The last election cycle saw unprecedented use of the internet by political and advocacy groups, including emailings by political candidates. Do email users consider such messages to be spam or not?

In June, 2003, we first asked email users what kinds of messages they would define as spam. As a gauge, just over 90% of emailers agreed that “unsolicited commercial email from a sender you don’t know or can’t identify” to be spam. When we asked the question again in January, 2005, the number hovered just below 90%.

We also asked emailers about political messages. In June, 2003, 74% of emailers considered “unsolicited email from a political or advocacy group” to be spam. A year and a half later, months that spanned the 2004 campaign and election cycle, that number had dropped. In January, 2005, 66% percent of emailers considered unsolicited political or advocacy email to be spam, a statistically significant difference.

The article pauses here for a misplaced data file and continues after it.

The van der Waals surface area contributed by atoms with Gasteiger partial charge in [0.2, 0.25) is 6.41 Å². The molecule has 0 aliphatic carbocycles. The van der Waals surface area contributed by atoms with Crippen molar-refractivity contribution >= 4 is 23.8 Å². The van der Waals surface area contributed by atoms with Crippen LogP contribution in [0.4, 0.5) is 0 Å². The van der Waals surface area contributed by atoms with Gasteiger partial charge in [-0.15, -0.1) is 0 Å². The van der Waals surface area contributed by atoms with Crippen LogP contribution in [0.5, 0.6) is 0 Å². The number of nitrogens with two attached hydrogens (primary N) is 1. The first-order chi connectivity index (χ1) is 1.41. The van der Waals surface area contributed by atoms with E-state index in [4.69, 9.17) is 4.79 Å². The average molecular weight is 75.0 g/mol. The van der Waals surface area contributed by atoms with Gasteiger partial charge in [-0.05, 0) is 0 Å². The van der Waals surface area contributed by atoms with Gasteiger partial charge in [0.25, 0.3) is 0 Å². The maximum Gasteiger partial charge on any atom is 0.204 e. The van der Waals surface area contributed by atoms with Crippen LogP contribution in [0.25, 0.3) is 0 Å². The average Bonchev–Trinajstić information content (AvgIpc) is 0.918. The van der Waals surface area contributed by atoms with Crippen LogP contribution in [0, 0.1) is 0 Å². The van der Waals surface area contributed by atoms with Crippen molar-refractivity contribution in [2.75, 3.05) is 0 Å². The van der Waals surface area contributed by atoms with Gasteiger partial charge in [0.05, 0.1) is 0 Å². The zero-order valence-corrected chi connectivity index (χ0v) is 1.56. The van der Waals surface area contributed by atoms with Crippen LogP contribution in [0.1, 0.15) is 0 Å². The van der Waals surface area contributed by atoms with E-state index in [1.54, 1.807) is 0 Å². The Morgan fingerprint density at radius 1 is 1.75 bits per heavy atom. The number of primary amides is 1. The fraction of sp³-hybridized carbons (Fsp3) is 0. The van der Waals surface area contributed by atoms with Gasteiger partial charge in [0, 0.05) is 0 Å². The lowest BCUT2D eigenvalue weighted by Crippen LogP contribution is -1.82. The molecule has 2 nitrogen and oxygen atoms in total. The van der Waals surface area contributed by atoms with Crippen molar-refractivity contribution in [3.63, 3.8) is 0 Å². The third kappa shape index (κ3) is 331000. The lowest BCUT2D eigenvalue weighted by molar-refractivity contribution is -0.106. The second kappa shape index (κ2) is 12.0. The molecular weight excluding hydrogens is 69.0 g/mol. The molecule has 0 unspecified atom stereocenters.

In November of 2004, we took the question from the hypothetical to the real. We asked those users who had received or sent campaign-related email, how much of that email they considered to be spam. Some 52% said they considered at least some of it to be spam (14% said all of it; 17% said most of it; 21% said some of it), and 44% said they considered very little or none of it to be spam.